As you can probably tell, I like the Afghans and regard several of them as friends. Unfortunately, there has been some recent turmoil in Afghanistan. A couple weeks ago, some US soldiers unintentionally burned a stack of Korans while clearing out a warehouse. As a result, there has been widespread protesting and rioting throughout the country. Even worse, there have also been several “green on blue” incidents, where Afghan security forces (green) have killed US servicemen (blue). Just three days ago in Kabul, Afghan policemen shot and killed two US advisors from my command.
As an advisor who spends most of my time alone with large groups of Afghans, I have definitely been affected by these events. For the last week, our team has been restricted from any travel off base. Members of our team are nervous and have discussed the possibility of wearing body armor to class or posting guards inside classrooms. There is even talk of the US limiting future interactions between US advisors and their Afghan counterparts.
Here are my thoughts. I think that, despite the incidents, we should make an effort to continue trusting our Afghan colleagues. For me, it’s all about the broader perspective. If we allow the wrong actions of a few to divide us from our allies, then the only possible result is defeat by our enemies. For any chance of success here, we must maintain trust with the Afghans, and they us. It is during these difficult times that we will discover if we are partners in name or in truth. And from the broadest perspective, in an area of the world dominated by conflict and feuds, we as Americans should be the ones to show them that there is a different way.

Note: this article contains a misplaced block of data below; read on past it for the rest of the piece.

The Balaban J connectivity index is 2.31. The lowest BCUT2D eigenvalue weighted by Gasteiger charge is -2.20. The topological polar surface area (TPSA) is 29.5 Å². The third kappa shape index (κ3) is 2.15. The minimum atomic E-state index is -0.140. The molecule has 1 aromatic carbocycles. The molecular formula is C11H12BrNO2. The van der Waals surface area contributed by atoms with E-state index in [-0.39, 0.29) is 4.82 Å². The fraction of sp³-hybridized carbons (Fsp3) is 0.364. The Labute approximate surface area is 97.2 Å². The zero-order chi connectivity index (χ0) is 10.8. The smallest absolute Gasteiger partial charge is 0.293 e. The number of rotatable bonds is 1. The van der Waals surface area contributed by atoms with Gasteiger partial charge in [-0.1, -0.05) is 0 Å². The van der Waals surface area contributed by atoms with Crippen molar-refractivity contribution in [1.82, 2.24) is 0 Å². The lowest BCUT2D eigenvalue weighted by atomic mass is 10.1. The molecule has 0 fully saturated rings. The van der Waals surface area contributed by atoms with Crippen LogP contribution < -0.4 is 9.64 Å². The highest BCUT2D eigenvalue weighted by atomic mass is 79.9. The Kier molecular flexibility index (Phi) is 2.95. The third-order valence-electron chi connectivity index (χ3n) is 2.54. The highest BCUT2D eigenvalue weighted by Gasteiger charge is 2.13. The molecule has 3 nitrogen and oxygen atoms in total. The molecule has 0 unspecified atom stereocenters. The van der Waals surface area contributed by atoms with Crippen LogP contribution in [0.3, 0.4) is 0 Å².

One other point I would add, and it's something I just wrote about on Cliff K's blog, is that we who observe events in the States should be careful about painting with too broad a brush when we talk about "the Afghans" and their reaction.
There are tens of millions of Afghans whose daily hierarchy of needs place basic survival above many other things, to include opinions about the actions of individual(s) at Bagram who committed a careless and thoughtless act (unfortunately, however, many of the conspiracy-minded in the region will not frame it that way).
There are 91,000 US troops stationed in Afghanistan. Even those who primarily work on bases still interact with Afghans on a daily basis. With some quick multiplication, you'd see that there are literally millions of meaningful US-Afghan interactions that take place on a weekly basis. Our general strategy of withdrawing our troops as the Afghan National Security Forces increase in terms of numbers and capabilities is a sound one -- it should not be sped up OR slowed down as a result of the reaction to the Qu'ran burnings.